A stapler is a very satisfying object, securely attaching paper with a pleasing crunch.
Small wonder that it is so often a child’s favourite stationery item. The emergence of the stapler reflects a rise in the use of paper within offices during the 19th century.
Previously, sheets of paper had been held together by pins or string or, in the case of legal documents, red tape. It is often reported that in the 18th century France’s King Louis XVI used the very first, suitably ornate stapler, but there is no evidence to support this.
Not everyone liked the idea of a metal fixing. In the early 1900s, several devices were invented which punched through and then wove the papers together in one action, but the idea never really took off.
The notion of creating a more secure fastening, however, was given a boost when Philadelphian Henry Heyl patented a stapling device in 1877 which could attach and fasten papers in one action.
Heyls’ invention was closely followed in 1879 by fellow American George McGill’s commercially available stapler, which drove a 12 millimetre length of wire through papers and then folded its ends when the top of the machine was thumped down with a single-stroke, rather like a test-your-strength game at a fairground.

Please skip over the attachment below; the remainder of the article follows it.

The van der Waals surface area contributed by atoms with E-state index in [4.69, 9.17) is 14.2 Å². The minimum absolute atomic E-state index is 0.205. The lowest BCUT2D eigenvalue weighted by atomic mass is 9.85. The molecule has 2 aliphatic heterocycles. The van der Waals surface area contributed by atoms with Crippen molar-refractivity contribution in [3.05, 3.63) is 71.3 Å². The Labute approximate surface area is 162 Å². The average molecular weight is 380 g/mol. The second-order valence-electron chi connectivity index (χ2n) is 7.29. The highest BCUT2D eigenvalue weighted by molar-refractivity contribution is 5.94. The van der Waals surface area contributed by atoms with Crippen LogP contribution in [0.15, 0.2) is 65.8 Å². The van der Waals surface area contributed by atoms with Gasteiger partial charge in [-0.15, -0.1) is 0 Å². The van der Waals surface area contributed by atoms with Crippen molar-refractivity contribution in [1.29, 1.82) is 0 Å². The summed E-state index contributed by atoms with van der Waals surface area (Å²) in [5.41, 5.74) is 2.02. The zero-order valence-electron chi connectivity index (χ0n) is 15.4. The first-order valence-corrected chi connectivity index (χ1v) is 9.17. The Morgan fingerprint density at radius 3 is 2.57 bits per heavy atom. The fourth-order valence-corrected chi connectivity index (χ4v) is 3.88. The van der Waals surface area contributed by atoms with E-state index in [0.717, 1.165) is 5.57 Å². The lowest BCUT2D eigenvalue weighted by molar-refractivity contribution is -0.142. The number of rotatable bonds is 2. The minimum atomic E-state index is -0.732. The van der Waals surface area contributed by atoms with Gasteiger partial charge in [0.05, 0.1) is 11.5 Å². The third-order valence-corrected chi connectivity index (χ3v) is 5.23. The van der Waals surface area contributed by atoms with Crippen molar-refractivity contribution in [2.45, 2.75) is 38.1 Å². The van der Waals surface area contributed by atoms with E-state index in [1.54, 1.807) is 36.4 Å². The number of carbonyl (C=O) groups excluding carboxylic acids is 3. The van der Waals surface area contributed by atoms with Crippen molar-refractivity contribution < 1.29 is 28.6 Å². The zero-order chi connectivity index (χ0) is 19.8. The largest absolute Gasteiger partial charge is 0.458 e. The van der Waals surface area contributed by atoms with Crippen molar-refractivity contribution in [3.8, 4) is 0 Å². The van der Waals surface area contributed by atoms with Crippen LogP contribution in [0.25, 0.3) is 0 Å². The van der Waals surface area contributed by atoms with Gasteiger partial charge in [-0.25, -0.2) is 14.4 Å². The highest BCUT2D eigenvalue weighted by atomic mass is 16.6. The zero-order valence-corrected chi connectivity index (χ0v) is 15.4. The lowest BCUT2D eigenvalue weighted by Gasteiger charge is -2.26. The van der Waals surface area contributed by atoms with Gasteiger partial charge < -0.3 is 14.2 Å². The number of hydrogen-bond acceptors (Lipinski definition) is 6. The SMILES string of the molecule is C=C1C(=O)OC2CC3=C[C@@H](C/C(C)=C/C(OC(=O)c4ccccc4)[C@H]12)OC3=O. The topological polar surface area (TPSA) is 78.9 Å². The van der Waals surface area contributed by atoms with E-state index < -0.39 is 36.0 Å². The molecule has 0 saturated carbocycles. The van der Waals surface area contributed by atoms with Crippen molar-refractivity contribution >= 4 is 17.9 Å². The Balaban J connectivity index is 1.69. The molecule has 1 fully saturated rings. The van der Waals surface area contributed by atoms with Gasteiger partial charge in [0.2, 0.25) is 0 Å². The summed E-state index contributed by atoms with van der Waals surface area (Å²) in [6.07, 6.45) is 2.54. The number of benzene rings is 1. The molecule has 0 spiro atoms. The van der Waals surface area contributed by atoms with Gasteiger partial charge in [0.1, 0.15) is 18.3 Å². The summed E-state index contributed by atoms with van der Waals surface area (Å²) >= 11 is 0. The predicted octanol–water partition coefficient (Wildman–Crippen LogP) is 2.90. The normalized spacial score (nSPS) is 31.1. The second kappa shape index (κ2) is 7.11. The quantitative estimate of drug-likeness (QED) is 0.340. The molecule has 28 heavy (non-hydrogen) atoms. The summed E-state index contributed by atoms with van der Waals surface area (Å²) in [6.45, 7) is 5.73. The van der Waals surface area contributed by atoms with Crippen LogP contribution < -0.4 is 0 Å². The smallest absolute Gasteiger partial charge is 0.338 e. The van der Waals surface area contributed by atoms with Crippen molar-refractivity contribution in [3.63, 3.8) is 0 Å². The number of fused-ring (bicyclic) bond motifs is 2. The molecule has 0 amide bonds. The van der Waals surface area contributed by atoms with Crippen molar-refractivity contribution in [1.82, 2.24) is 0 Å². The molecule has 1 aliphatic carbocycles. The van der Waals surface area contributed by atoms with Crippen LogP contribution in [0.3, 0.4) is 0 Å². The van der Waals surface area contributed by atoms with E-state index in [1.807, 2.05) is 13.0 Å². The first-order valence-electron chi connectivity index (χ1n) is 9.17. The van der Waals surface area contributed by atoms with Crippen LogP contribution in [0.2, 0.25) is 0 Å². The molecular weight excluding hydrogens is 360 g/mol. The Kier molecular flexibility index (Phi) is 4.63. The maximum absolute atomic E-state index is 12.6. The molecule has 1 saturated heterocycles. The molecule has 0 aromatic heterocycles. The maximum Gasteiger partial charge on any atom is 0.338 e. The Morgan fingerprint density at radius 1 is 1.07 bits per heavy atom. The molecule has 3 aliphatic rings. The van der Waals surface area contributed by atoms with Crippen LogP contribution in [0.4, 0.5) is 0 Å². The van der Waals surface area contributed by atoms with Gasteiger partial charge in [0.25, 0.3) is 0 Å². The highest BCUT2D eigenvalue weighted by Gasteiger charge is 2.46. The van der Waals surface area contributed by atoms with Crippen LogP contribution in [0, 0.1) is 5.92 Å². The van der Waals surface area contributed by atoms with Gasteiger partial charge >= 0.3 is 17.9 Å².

This was simplicity itself; the key to any good stapler is the ability for one hand to hold the papers while the other operates the stapler.
It was first displayed in Philadelphia’s Centennial Exhibition of 1876 and is a heavy object that looks a little like a Singer sewing machine.
This eventually led to smaller and lighter staplers, and magazines that held up to 200 staples were commonplace by the 1920s.
Not everyone liked the idea of a metal fixing, however.
In the early 1900s, several devices were invented which punched through and then wove papers together in one action, but the idea never really took off.